When Attorney General Eric Holder announced in March that the federal government would stop prosecuting medical-marijuana cases, Elliston resident Michael Krawitz cheered.
Krawitz did it again when Holder renewed that pledge in a written directive in October.
He cheered again this month, when the American Medical Association reversed its longstanding opposition to expanded research into marijuana as a treatment for pain, glaucoma, HIV wasting syndrome and certain other maladies.
Krawitz, 47, is a disabled American veteran. He's disabled as a result of a bad motorcycle crash he had in Guam while stationed there with the U.S. Air Force.
He also is a Virginia medical marijuana activist.
For the past 18 or so years, he's waged a comparatively lonely crusade in Richmond to legalize medicinal use of the drug he says best relieves the pain he lives with daily.
Krawitz's crash put him in the hospital for months and left him with two metal hips, an alloy plate in one arm and lots of shoulder pain.
His small and large intestines are shorter than yours or mine, and he has chronic pain and vision problems in one of his eyes. He may lose the sight in it one day, he says.
Of all the pain-relieving medicine he's tried, marijuana works the best, he says. Especially in combination with a low dose of a prescribed pain medication.
"I use it [pot] when I can," the New Jersey native told me in a recent interview. "I basically suffer when I don't have access to it. In Virginia I don't have legal access to it. I have to depend on the black market, which is inconsistent."
The strange thing is, Virginia law has recognized marijuana as a medicine for 30 years.
In 1979, the Virginia General Assembly enacted a law that allows marijuana use by prescription.
But that applies only to patients with cancer or people who suffer from glaucoma, a sight-threatening condition caused by high pressure in the eye. (Marijuana is one of many substances that will reduce eye pressure).
Of course, few if any Virginia physicians write prescriptions for pot. And exactly zero pharmacies fill them.
Even if they did, Krawitz would still be out of luck -- because he suffers from neither cancer nor glaucoma.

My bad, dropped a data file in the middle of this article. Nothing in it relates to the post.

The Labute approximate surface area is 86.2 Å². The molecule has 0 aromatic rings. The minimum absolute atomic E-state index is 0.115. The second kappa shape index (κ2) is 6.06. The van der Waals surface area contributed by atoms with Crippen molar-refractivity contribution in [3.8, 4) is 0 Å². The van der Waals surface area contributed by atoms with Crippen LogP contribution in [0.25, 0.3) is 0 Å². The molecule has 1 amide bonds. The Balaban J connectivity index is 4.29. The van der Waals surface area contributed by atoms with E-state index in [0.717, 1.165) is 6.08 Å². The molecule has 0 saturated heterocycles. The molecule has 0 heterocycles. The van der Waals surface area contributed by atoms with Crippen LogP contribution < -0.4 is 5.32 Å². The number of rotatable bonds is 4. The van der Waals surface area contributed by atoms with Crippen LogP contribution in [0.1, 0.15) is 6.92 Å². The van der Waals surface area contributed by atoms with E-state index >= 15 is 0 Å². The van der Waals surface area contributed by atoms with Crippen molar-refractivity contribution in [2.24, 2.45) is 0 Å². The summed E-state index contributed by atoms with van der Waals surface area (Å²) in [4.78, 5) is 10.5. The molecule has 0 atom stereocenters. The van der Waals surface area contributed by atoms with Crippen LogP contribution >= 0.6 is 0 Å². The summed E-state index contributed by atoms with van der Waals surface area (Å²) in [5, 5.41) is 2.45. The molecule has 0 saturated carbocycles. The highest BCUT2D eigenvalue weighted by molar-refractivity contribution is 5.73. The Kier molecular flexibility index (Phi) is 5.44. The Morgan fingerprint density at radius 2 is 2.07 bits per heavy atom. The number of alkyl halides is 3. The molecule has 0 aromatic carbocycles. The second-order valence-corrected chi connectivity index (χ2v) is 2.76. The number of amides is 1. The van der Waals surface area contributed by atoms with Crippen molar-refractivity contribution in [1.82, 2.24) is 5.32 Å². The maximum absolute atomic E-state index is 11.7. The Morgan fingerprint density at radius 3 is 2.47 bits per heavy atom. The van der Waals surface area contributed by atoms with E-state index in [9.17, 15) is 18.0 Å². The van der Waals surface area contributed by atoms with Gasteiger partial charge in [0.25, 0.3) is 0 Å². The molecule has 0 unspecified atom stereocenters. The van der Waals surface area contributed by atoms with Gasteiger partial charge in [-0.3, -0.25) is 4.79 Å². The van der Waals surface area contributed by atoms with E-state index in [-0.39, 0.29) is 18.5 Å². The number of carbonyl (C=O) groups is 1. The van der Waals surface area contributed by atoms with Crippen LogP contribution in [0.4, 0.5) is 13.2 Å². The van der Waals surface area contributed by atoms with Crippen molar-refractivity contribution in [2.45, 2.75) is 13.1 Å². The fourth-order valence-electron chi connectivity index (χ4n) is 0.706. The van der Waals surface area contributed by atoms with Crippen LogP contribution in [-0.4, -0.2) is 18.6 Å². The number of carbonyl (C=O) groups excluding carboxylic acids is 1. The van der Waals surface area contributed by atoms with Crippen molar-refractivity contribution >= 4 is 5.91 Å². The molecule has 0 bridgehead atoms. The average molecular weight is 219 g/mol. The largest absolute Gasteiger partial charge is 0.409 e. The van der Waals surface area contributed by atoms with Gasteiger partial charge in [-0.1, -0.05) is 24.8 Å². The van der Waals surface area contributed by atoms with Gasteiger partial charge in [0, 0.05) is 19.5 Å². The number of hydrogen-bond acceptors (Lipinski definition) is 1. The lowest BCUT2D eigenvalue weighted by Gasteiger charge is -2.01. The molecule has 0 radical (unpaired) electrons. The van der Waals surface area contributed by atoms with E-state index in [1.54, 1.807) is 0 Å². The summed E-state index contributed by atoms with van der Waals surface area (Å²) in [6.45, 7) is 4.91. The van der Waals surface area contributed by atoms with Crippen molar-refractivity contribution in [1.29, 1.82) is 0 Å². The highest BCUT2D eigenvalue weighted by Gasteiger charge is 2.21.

While the Virginia General Assembly has rebuffed attempts by Krawitz and a handful of other activists to widen those narrow exceptions, 13 other states have pretty much opened the door to medical marijuana.
California's laws and its quasi-legal marijuana growing operations are the best known. Most of those states are in the West, where a Gallup poll last month found a thin majority of the populace favors legalization -- and not only as a medicine.
The medical marijuana movement also is gaining ground in states in the East. Maine approved medical marijuana in 1999, and voters there this month approved state-licensed medical marijuana dispensaries.
In recent years, Vermont and Rhode Island have enacted expansive medical marijuana laws.
A 2003 Maryland law limits the penalty for marijuana possession to a small fine when the drug is a medical necessity.
And modern medical marijuana legislation is up for consideration now in Delaware, Massachusetts, New York, New Jersey, Pennsylvania, New Hampshire, North Carolina, Tennessee and some other states.
Virginia is not on that list.
Krawitz says he doesn't expect it will be in 2010. But he predicts that such a law will be drafted next year and will make its way through the Virginia legislature in 2011.
By then, however, the question could be moot. Because the federal government could act before the commonwealth does.
I confess that I'm among those who for years viewed the medical marijuana movement as a back-door attempt to legalize yet another intoxicant in our society.
But with pot, the genie's been out of the bottle for a very long time and we'll never get it back in.
The people who smoke it to get high know how to get it. The only thing the current prohibition accomplishes is that it acts as a price support for black marketers.
Meanwhile, the anecdotal evidence that marijuana helps certain suffering people has grown into a mountain.
One of the questions I asked Krawitz was: Why doesn't he merely move to one of the many states where he can easily get all the pot he needs?
The woman he calls "my significant other" and their 16-year-old daughter would not stand for that, he replied.
Besides, he added, "I love Virginia.
"I'm not going to give up on Virginia because the laws are wrong. I'll try to change the laws."
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